how many surgical patients have objects left inside them ii

In our previous post, we discussed the release of an eye-opening report by the Joint Commission — an influential non-profit organization that accredits and certifies health care facilities — discussing the growing problem of unintended retention of foreign objects cases.

To recap, the report found that there were 772 URFO cases here in the U.S. from 2005 to 2012, 16 of which resulted in patient deaths.

The question, of course, is how something so seemingly preventable and so egregious could ever happen in a surgical procedure overseen by highly trained medical professionals.

According to the Joint Commission, the majority of URFO cases in hospitals and surgical centers can be attributed to some combination of the following: a lack of training, poor communication among staff members, the complete absence of written policies concerning surgical objects, the complete failure to follow existing policies concerning surgical objects, and a culture of intimidation in which staff members are afraid to speak up.

The report also identifies those scenarios in which medical professionals are perhaps more likely to leave behind foreign objects. These include procedures involving overweight patients, emergency procedures, multiple procedures on the same patient and procedures involving rotating staff members.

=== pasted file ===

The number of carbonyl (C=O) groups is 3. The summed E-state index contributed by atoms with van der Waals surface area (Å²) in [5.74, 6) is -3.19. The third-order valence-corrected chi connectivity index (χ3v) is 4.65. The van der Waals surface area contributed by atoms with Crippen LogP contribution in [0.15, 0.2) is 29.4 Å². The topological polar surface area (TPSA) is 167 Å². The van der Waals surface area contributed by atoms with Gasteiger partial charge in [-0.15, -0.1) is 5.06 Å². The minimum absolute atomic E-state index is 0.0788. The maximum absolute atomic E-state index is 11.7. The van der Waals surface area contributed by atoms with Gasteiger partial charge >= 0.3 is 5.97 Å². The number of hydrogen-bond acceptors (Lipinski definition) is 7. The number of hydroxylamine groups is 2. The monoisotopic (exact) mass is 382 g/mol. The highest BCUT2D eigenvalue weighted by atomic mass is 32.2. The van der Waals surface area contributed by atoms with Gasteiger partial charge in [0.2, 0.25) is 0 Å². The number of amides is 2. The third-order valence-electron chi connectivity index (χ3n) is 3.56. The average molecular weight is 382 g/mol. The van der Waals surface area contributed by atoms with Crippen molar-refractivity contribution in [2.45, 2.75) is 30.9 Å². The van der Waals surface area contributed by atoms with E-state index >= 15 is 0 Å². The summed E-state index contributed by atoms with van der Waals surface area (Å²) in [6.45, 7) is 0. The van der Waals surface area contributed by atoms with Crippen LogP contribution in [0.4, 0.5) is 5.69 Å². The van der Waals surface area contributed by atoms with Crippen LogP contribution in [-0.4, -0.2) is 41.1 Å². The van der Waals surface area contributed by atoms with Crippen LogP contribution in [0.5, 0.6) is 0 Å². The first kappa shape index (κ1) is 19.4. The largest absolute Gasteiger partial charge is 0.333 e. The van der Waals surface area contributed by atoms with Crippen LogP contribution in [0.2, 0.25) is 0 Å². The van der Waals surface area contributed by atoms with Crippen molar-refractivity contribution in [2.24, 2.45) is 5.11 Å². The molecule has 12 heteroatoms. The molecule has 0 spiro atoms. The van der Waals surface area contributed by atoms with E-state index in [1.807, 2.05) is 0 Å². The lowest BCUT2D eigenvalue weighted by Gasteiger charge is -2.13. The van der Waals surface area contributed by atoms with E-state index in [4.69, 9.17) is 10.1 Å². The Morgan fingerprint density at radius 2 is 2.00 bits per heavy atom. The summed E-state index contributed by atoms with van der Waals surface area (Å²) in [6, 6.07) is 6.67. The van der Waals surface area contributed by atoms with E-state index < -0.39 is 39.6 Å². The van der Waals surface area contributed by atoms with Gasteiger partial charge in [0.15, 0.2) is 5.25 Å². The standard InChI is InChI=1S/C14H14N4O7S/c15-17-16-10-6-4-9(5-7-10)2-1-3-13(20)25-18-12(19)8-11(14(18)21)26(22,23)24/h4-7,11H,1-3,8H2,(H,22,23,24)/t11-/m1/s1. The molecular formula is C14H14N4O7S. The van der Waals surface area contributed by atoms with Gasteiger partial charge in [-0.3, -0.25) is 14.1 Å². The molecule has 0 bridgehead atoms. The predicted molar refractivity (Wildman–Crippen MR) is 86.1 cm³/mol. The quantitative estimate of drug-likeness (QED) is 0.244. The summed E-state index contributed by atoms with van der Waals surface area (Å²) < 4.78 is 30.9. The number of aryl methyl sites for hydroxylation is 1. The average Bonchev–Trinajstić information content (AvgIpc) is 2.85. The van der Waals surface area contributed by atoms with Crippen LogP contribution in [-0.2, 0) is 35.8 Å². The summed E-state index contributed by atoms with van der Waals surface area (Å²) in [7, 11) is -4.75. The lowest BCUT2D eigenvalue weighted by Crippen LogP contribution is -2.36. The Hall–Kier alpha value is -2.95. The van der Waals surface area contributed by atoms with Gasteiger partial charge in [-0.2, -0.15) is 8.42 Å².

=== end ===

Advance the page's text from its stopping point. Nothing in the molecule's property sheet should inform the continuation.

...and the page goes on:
Fortunately, the report wasn’t entirely bad news, as the authors did offer what appear to be some viable solutions to help curb the number of URFO cases:

  • If lacking any sort of written policy concerning surgical objects, hospitals or surgical centers should take the time to develop a clear and concise strategy that can be easily communicated with medical staff.
  • If a written policy concerning surgical objects is already in place, hospitals or surgical centers should revisit it to make sure all medical staff are familiar with it and to ensure that it is not in need of revision due to recent advancements.
  • Hospitals or surgical centers should make efforts to foster a culture of open communication in which surgical team members gather to discuss the procedure beforehand, including the risks of URFOs and the plan of attack to prevent this from occurring (i.e., a review of written policy).
  • Hospitals or surgical centers should invest in advanced technologies such as radio frequency tags/radio frequency identification systems and bar-coding systems that are specifically designed to help prevent URFOs.

We can only hope that hospitals and surgical centers take note of the Joint Commission’s report and make the effort to rectify any systemic issues. In the meantime, those who have been seriously injured by surgical errors like these should know that they have rights and that an experienced legal professional can help them pursue justice.

Source: Modern Healthcare, “Joint Commission calls for hospitals to address problem of objects left in surgical patients,” Ashok Selvam, Oct. 17, 2013

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